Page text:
As technology advances, the quest for brighter, more energy-efficient light-emitting diodes (LEDs) continues. Researchers in China may have discovered an important aspect of creating brighter LEDs using indium gallium nitride (InGaN) quantum wells.
InGaN based LEDs already provide better luminescence efficiency than many alternative materials used to create blue and green LEDs. But InGaN’s known dislocation density defects make it difficult to understand its emission properties.
A group of researchers in China have reported the first direct observation of transition carriers between different localization states within InGaN, according to a press release issued by the American Institute of Physics. The localization states were confirmed by temperature-dependent photoluminescence and excitation power-dependent photoluminescence.
Localization states theory is commonly used to explain the high luminescence efficiency gained via a large number of dislocations within InGaN materials. Localization states are the energy minima states believed to exist within the InGaN quantum well region (discrete energy values), but direct observation of localization states was elusive until now.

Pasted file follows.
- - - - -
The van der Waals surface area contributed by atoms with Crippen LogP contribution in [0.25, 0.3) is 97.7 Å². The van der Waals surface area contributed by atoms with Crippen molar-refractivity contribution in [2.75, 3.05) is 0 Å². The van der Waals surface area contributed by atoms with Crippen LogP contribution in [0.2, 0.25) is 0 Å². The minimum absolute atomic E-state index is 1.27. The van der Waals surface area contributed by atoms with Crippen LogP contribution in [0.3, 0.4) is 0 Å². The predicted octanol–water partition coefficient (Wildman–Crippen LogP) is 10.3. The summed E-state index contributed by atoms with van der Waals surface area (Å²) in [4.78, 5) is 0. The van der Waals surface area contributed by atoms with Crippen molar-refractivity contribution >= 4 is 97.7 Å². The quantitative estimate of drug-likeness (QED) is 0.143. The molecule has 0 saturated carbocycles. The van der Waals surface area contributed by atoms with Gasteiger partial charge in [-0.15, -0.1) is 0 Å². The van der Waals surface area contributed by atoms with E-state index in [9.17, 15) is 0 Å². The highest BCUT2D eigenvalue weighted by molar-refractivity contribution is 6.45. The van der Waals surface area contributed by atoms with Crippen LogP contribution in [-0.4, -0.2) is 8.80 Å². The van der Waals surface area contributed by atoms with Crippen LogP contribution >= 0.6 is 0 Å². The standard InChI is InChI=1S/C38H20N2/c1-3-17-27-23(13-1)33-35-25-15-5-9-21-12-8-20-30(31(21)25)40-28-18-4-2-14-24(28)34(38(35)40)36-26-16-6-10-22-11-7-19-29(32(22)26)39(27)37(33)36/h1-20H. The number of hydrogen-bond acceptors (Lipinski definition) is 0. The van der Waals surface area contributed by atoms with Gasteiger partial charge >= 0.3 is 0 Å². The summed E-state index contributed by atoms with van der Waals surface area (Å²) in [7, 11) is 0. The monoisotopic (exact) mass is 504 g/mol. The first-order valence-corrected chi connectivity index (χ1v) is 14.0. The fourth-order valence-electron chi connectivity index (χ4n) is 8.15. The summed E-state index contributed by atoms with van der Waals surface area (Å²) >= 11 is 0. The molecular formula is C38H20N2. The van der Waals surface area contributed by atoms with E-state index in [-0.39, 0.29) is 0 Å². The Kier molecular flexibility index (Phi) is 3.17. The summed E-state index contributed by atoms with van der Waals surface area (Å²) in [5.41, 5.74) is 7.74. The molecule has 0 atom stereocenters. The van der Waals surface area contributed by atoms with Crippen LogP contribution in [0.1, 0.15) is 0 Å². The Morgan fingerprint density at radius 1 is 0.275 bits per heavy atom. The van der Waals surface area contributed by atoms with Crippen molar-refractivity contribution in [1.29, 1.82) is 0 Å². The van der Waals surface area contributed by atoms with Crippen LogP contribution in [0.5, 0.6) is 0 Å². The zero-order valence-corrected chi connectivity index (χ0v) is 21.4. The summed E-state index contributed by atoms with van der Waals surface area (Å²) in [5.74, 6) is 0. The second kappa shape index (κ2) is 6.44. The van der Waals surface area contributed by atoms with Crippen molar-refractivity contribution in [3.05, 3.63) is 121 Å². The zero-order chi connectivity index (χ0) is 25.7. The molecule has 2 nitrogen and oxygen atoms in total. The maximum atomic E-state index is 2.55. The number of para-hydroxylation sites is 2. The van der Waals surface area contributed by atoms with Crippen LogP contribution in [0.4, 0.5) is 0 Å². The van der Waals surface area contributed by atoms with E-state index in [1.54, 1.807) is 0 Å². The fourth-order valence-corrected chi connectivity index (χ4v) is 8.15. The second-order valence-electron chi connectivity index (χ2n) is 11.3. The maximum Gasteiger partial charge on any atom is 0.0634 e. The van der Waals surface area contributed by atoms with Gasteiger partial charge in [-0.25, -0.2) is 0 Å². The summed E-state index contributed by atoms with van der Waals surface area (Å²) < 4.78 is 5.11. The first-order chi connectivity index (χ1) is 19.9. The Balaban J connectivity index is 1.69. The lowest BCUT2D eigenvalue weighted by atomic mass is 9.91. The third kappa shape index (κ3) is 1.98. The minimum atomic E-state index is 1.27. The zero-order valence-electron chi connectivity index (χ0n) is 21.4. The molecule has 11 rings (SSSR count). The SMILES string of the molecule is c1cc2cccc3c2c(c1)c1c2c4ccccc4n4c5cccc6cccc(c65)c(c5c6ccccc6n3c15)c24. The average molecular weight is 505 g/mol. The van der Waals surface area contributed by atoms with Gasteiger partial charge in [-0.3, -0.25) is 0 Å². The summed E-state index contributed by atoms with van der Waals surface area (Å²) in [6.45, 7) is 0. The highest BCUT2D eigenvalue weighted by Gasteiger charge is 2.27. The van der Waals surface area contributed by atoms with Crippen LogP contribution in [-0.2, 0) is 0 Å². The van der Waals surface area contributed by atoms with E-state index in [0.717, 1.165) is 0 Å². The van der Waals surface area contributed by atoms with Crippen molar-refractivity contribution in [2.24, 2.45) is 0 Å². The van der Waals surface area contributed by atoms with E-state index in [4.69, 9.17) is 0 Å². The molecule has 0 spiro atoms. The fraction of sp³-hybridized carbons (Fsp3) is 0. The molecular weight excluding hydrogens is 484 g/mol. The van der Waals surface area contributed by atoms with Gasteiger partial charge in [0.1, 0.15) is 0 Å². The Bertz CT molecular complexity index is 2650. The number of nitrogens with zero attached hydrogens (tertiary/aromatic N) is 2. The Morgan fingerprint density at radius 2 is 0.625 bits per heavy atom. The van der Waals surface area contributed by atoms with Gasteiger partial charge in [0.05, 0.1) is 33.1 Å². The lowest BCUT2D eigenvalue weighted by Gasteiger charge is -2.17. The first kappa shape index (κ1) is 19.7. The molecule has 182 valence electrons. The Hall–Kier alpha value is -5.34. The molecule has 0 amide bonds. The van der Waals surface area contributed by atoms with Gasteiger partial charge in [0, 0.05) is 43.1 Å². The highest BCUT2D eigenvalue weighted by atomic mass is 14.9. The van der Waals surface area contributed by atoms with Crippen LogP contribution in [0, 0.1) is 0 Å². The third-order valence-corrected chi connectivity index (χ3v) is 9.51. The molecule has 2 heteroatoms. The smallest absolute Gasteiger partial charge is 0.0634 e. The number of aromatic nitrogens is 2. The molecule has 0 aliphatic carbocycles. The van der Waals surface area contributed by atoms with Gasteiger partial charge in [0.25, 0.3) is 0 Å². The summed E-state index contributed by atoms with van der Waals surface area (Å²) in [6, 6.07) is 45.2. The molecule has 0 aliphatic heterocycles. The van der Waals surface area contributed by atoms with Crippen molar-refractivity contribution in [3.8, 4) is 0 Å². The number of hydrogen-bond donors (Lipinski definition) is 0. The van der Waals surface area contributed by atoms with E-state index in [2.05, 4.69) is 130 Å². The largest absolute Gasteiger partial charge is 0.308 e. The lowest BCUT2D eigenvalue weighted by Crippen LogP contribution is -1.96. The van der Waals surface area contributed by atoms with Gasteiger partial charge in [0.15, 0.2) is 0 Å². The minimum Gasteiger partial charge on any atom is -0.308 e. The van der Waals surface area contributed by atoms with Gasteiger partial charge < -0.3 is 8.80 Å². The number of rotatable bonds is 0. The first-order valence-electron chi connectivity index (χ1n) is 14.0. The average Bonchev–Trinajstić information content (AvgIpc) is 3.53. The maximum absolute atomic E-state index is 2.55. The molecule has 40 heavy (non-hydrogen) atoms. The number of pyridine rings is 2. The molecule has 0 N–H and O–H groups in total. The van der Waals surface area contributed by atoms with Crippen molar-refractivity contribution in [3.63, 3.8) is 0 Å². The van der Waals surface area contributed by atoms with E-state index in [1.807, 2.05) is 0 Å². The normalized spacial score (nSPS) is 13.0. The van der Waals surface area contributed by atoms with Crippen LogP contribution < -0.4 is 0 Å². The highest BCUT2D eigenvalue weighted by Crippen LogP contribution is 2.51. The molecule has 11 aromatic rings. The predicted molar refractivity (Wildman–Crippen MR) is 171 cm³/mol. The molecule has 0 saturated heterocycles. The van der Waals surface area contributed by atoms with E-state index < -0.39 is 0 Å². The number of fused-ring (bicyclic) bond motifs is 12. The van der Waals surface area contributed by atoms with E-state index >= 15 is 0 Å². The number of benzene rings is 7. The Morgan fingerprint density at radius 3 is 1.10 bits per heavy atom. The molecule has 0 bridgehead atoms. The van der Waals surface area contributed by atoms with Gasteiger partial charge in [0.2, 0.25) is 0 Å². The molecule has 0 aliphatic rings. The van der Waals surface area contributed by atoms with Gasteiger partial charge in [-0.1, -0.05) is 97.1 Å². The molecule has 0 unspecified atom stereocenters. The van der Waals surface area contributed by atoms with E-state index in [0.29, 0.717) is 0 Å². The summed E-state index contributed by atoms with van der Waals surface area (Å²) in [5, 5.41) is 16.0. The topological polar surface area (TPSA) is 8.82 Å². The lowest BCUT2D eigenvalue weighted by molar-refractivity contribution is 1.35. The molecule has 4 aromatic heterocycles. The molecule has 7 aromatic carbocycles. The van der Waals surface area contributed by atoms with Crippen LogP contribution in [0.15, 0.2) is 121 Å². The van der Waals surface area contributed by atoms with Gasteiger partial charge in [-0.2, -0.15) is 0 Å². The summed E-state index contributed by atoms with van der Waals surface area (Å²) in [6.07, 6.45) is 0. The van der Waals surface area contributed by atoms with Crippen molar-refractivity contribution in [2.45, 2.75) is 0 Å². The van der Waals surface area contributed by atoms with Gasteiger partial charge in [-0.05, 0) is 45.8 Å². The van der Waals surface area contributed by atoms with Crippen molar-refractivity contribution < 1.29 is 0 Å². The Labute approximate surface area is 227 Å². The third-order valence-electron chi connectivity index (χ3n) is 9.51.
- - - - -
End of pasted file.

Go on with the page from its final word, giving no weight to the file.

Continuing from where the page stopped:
“Based primarily on indium content fluctuations, we explored the ‘energy minima’ that remain within the InGaN quantum well region,” said Yangfeng Li, the paper’s lead author and now postdoctoral fellow at the Hong Kong University of Science and Technology. “Such energy minima will capture the charge carriers — electrons and holes — and prevent them from being captured by defects (dislocations). This means that the emission efficiency is less affected by the large number of defects.”
The group’s direct observation of localization states is an important discovery for the future of LEDs because it verifies their existence, which was a long-standing open scientific question.
“Segregation of indium may be one of the reasons causing localization states,” said Li. “Due to the existence of localization states, the charge carriers will mainly be captured in the localization states rather than by nonradiative recombination defects. This improves the high luminescence efficiency of light-emitting devices.”
The InGaN sample with stronger localization states provided more than two times the light output at the same current-injection conditions as samples with weaker localization states.
The researchers’ work can serve as a reference for the emission properties of InGaN materials for use in manufacturing LEDs and laser diodes.